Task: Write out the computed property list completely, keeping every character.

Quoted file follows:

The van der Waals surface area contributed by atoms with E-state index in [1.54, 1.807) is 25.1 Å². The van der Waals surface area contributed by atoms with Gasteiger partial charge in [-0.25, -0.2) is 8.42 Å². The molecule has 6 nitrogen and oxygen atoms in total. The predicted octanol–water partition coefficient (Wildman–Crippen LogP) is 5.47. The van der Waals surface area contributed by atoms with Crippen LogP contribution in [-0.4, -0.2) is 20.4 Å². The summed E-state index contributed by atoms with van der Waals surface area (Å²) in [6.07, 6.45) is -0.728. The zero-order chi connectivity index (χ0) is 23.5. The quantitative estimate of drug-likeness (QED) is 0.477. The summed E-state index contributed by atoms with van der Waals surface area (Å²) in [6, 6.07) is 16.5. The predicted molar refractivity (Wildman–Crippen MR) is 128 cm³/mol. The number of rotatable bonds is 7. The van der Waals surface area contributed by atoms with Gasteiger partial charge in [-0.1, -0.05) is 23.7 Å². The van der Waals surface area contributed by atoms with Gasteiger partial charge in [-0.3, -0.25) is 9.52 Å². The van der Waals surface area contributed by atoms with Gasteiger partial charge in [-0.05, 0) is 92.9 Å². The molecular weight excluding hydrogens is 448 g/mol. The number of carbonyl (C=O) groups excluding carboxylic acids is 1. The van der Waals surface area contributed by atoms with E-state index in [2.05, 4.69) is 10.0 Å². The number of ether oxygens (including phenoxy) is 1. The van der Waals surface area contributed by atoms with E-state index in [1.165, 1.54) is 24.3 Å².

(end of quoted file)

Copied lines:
The van der Waals surface area contributed by atoms with E-state index in [1.54, 1.807) is 25.1 Å². The van der Waals surface area contributed by atoms with Gasteiger partial charge in [-0.25, -0.2) is 8.42 Å². The molecule has 6 nitrogen and oxygen atoms in total. The predicted octanol–water partition coefficient (Wildman–Crippen LogP) is 5.47. The van der Waals surface area contributed by atoms with Crippen LogP contribution in [-0.4, -0.2) is 20.4 Å². The summed E-state index contributed by atoms with van der Waals surface area (Å²) in [6.07, 6.45) is -0.728. The zero-order chi connectivity index (χ0) is 23.5. The quantitative estimate of drug-likeness (QED) is 0.477. The summed E-state index contributed by atoms with van der Waals surface area (Å²) in [6, 6.07) is 16.5. The predicted molar refractivity (Wildman–Crippen MR) is 128 cm³/mol. The number of rotatable bonds is 7. The van der Waals surface area contributed by atoms with Gasteiger partial charge in [-0.1, -0.05) is 23.7 Å². The van der Waals surface area contributed by atoms with Gasteiger partial charge in [-0.3, -0.25) is 9.52 Å². The van der Waals surface area contributed by atoms with Gasteiger partial charge in [-0.05, 0) is 92.9 Å². The molecular weight excluding hydrogens is 448 g/mol. The number of carbonyl (C=O) groups excluding carboxylic acids is 1. The van der Waals surface area contributed by atoms with E-state index in [2.05, 4.69) is 10.0 Å². The number of ether oxygens (including phenoxy) is 1. The van der Waals surface area contributed by atoms with E-state index in [1.165, 1.54) is 24.3 Å².